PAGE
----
This spring has been the most exciting in my life for me sports-wise. My favourite basketball team and the hockey team of my adopted city both had long and impressive runs through their respective playoffs culminating in a NBA championship and a seven game loss in the Stanley Cup finals. I had hoped to be in both towns for their final games, having scheduled a trip to Dallas before it seemed imaginable that both teams would make the finals. Alas, Dallas won the night before we left so I ended up watching it and celebrating at the local sports pub with four hipsters, two of which I had to explain the rule of free throws while in the bonus.
Fortunately, I was in Dallas to witness the last two games of the Stanley Cup final, in which the Canucks looked somewhat hapless against the Boston Bruins. When the final horn sounded on game 7 and the Bruins skated with the Stanley Cup around Rogers Arena, the downtown core erupted in violence. I received news of the riots while watching the Mavericks victory parade in downtown Dallas and noted the contrasts of each downtown.
It was a far cry from the elation of Game 5 where the city seemed to come together better than ever before. When that game ended, we ran outside to celebrate with everyone driving their luxury cars back home from downtown. The kids on our block got the drivers to honk their horns; I gave a long-distance high five to one of the residents of the at-risk woman’s shelter that acts as a legalized brothel across the street. All of the differences that come with living in such a diverse city were masked by our common goal of winning the Cup.
We flew back from Dallas yesterday afternoon and changed from the subway to the bus at the intersection that received the most damage from the riots. The windows of the Bay department store had been destroyed and were covered up by plywood. We rode through downtown noting boarded up windows throughout the area.
We spoke to a woman on the bus who said that the rioters were prepared to act whatever the outcome of the game. She also mentioned one rioter who was forced to come forward because he was captured in a photo lighting a rag next to a police car which was followed by a photo of a police car on fire.
The culprit comes from a middle-class suburban family and has received a partial scholarship to a university due to his success as a water polo player. The boy has been shamed through the media and blogs the last few days and has been suspended by the national junior water polo team. I mention him because I couldn’t help but notice his similarities to me at his age. When I was 17, I lived in a comfortable suburban home and received a partial scholarship to a university due at least somewhat to my success as a swimmer. I also participated in some vandalizing. However, I should be quick to point out that I was not nearly as successful at water sports as the culprit and nor did my vandalizing lead to long term damages like a burnt-out police car (I threw some water balloons at moving cars). Nevertheless, I could identify with his likely belief that, because he was athletic, in shape, wealthy, and a 17 year old boy, he thought he was coated in Teflon.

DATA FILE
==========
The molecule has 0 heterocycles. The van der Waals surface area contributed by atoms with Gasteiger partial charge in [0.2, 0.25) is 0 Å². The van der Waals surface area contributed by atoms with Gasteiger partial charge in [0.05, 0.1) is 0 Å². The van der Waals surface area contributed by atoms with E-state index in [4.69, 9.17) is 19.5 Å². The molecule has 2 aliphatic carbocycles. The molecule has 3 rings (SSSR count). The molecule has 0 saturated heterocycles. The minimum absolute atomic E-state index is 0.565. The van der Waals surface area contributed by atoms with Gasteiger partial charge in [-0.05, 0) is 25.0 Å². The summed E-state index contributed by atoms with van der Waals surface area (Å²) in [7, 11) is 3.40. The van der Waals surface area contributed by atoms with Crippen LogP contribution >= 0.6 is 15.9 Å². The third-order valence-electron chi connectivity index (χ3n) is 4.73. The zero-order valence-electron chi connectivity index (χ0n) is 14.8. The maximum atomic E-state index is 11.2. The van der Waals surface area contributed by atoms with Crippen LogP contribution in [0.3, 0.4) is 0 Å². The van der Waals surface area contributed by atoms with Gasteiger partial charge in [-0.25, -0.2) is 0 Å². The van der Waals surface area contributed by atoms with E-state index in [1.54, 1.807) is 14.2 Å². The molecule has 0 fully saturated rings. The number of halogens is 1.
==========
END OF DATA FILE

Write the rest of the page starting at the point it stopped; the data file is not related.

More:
The woman on the bus got off before we turned east toward our neighbourhood. As we moved into the slums, more people boarded the bus and the boarded up buildings ironically disappeared. The affluent part of the area held the riots while the poorest neighbourhood in Canada, where people are often afraid to go, was a refuge from the storm.
A woman sat down across the aisle from me holding a bag with a small radio that faintly played “Careless Whisper” by Wham. I thought about how our neighbours were probably the least shocked in the city by the news that some privileged teenager thought he could get away with such violent behaviour. It seems that about once a year in the park across the street from our house, some kids from “nice homes” have a few too many and think it might be fun to beat someone up. They choose this park because they think that no one will care if they release some of their pent-up energy on someone of little social value. I guess they think that because a man doesn’t have a home, he doesn’t have friends or family.
The woman across the aisle snapped her fingers which woke me out of a daze and I looked over at her. She stared right at me in a way that could be interpreted as either accusatory or glazed over. I noticed how much she looked like one of my old students who came from the south of England. The woman kept staring at me for several blocks until we arrived at our stop, never even blinking.